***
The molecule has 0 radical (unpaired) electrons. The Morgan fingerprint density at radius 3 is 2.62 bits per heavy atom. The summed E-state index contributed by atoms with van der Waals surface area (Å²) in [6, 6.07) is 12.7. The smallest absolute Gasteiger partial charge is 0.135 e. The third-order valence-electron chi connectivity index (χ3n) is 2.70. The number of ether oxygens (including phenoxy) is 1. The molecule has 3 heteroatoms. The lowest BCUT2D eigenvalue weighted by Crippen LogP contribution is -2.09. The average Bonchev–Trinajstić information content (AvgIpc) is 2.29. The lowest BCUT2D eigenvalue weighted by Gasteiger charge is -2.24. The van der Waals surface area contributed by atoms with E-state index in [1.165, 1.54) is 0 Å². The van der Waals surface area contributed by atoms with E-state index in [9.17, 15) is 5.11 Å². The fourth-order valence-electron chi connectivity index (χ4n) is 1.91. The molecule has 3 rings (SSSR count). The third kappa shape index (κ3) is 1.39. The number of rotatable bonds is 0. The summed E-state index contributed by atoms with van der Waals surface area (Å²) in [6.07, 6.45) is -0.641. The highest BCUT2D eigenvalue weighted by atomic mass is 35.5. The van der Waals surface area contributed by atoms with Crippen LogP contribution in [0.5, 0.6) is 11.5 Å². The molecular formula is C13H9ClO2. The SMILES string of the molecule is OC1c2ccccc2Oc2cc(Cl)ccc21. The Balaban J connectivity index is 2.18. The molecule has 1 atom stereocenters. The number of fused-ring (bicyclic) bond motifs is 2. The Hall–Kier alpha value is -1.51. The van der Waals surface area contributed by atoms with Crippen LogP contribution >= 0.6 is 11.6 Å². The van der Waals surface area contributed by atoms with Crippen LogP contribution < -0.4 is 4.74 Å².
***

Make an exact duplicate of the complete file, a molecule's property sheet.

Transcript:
The molecule has 0 radical (unpaired) electrons. The Morgan fingerprint density at radius 3 is 2.62 bits per heavy atom. The summed E-state index contributed by atoms with van der Waals surface area (Å²) in [6, 6.07) is 12.7. The smallest absolute Gasteiger partial charge is 0.135 e. The third-order valence-electron chi connectivity index (χ3n) is 2.70. The number of ether oxygens (including phenoxy) is 1. The molecule has 3 heteroatoms. The lowest BCUT2D eigenvalue weighted by Crippen LogP contribution is -2.09. The average Bonchev–Trinajstić information content (AvgIpc) is 2.29. The lowest BCUT2D eigenvalue weighted by Gasteiger charge is -2.24. The van der Waals surface area contributed by atoms with E-state index in [1.165, 1.54) is 0 Å². The van der Waals surface area contributed by atoms with E-state index in [9.17, 15) is 5.11 Å². The fourth-order valence-electron chi connectivity index (χ4n) is 1.91. The molecule has 3 rings (SSSR count). The third kappa shape index (κ3) is 1.39. The number of rotatable bonds is 0. The summed E-state index contributed by atoms with van der Waals surface area (Å²) in [6.07, 6.45) is -0.641. The highest BCUT2D eigenvalue weighted by atomic mass is 35.5. The van der Waals surface area contributed by atoms with Crippen LogP contribution in [0.5, 0.6) is 11.5 Å². The molecular formula is C13H9ClO2. The SMILES string of the molecule is OC1c2ccccc2Oc2cc(Cl)ccc21. The Balaban J connectivity index is 2.18. The molecule has 1 atom stereocenters. The number of fused-ring (bicyclic) bond motifs is 2. The Hall–Kier alpha value is -1.51. The van der Waals surface area contributed by atoms with Crippen LogP contribution >= 0.6 is 11.6 Å². The van der Waals surface area contributed by atoms with Crippen LogP contribution < -0.4 is 4.74 Å².